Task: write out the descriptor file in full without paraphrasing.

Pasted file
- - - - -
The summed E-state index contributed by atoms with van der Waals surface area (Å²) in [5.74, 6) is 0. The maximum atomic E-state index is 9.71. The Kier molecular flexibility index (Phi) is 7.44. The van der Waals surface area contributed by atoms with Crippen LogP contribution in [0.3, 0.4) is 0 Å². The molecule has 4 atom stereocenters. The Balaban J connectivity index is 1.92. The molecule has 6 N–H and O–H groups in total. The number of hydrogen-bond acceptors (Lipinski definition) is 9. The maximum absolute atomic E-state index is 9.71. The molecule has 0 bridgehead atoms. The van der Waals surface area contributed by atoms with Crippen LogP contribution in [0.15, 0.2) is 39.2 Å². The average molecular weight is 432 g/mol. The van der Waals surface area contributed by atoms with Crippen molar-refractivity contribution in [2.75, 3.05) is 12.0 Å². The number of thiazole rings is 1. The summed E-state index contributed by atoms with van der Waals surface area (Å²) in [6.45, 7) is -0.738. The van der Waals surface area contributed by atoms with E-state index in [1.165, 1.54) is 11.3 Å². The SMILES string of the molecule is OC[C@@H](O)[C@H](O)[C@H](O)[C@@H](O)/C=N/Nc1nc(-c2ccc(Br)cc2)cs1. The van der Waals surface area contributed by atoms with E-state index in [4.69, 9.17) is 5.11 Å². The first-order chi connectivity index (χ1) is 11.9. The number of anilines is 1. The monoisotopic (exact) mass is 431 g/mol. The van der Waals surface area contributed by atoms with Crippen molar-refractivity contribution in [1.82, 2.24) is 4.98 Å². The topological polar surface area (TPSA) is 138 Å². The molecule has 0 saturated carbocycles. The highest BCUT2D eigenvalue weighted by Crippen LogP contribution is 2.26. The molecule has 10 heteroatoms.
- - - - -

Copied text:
The summed E-state index contributed by atoms with van der Waals surface area (Å²) in [5.74, 6) is 0. The maximum atomic E-state index is 9.71. The Kier molecular flexibility index (Phi) is 7.44. The van der Waals surface area contributed by atoms with Crippen LogP contribution in [0.3, 0.4) is 0 Å². The molecule has 4 atom stereocenters. The Balaban J connectivity index is 1.92. The molecule has 6 N–H and O–H groups in total. The number of hydrogen-bond acceptors (Lipinski definition) is 9. The maximum absolute atomic E-state index is 9.71. The molecule has 0 bridgehead atoms. The van der Waals surface area contributed by atoms with Crippen LogP contribution in [0.15, 0.2) is 39.2 Å². The average molecular weight is 432 g/mol. The van der Waals surface area contributed by atoms with Crippen molar-refractivity contribution in [2.75, 3.05) is 12.0 Å². The number of thiazole rings is 1. The summed E-state index contributed by atoms with van der Waals surface area (Å²) in [6.45, 7) is -0.738. The van der Waals surface area contributed by atoms with E-state index in [1.165, 1.54) is 11.3 Å². The SMILES string of the molecule is OC[C@@H](O)[C@H](O)[C@H](O)[C@@H](O)/C=N/Nc1nc(-c2ccc(Br)cc2)cs1. The van der Waals surface area contributed by atoms with E-state index in [4.69, 9.17) is 5.11 Å². The first-order chi connectivity index (χ1) is 11.9. The number of anilines is 1. The monoisotopic (exact) mass is 431 g/mol. The van der Waals surface area contributed by atoms with Crippen molar-refractivity contribution in [1.82, 2.24) is 4.98 Å². The topological polar surface area (TPSA) is 138 Å². The molecule has 0 saturated carbocycles. The highest BCUT2D eigenvalue weighted by Crippen LogP contribution is 2.26. The molecule has 10 heteroatoms.